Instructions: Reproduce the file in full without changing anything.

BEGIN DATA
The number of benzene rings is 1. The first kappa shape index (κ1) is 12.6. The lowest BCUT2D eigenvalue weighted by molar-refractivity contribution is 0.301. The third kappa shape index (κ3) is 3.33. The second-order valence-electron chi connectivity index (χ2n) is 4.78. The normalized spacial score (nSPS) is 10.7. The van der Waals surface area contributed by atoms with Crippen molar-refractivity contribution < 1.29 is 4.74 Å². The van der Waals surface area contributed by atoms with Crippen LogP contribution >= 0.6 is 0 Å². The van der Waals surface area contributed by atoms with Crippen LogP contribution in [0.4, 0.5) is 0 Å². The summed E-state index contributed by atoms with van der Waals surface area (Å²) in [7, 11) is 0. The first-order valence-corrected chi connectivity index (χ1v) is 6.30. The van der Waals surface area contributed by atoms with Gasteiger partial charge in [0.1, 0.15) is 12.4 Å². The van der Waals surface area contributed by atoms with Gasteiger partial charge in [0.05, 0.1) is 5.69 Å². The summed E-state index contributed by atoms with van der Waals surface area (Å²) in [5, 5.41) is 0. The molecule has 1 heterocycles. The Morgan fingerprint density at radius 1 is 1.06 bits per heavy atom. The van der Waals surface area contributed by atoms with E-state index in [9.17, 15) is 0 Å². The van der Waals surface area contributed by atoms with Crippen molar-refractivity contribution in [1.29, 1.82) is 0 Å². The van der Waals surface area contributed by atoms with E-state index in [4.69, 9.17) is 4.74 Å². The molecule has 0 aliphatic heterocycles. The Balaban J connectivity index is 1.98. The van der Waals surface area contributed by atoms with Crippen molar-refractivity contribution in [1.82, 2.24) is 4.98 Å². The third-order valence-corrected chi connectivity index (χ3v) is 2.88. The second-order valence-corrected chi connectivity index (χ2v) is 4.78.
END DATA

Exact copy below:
The number of benzene rings is 1. The first kappa shape index (κ1) is 12.6. The lowest BCUT2D eigenvalue weighted by molar-refractivity contribution is 0.301. The third kappa shape index (κ3) is 3.33. The second-order valence-electron chi connectivity index (χ2n) is 4.78. The normalized spacial score (nSPS) is 10.7. The van der Waals surface area contributed by atoms with Crippen molar-refractivity contribution < 1.29 is 4.74 Å². The van der Waals surface area contributed by atoms with Crippen LogP contribution >= 0.6 is 0 Å². The van der Waals surface area contributed by atoms with Crippen LogP contribution in [0.4, 0.5) is 0 Å². The summed E-state index contributed by atoms with van der Waals surface area (Å²) in [7, 11) is 0. The first-order valence-corrected chi connectivity index (χ1v) is 6.30. The van der Waals surface area contributed by atoms with Gasteiger partial charge in [0.1, 0.15) is 12.4 Å². The van der Waals surface area contributed by atoms with Gasteiger partial charge in [0.05, 0.1) is 5.69 Å². The summed E-state index contributed by atoms with van der Waals surface area (Å²) in [5, 5.41) is 0. The molecule has 1 heterocycles. The Morgan fingerprint density at radius 1 is 1.06 bits per heavy atom. The van der Waals surface area contributed by atoms with E-state index in [9.17, 15) is 0 Å². The van der Waals surface area contributed by atoms with Crippen molar-refractivity contribution in [1.29, 1.82) is 0 Å². The van der Waals surface area contributed by atoms with E-state index in [4.69, 9.17) is 4.74 Å². The molecule has 0 aliphatic heterocycles. The Balaban J connectivity index is 1.98. The van der Waals surface area contributed by atoms with Crippen molar-refractivity contribution in [1.82, 2.24) is 4.98 Å². The third-order valence-corrected chi connectivity index (χ3v) is 2.88. The second-order valence-corrected chi connectivity index (χ2v) is 4.78.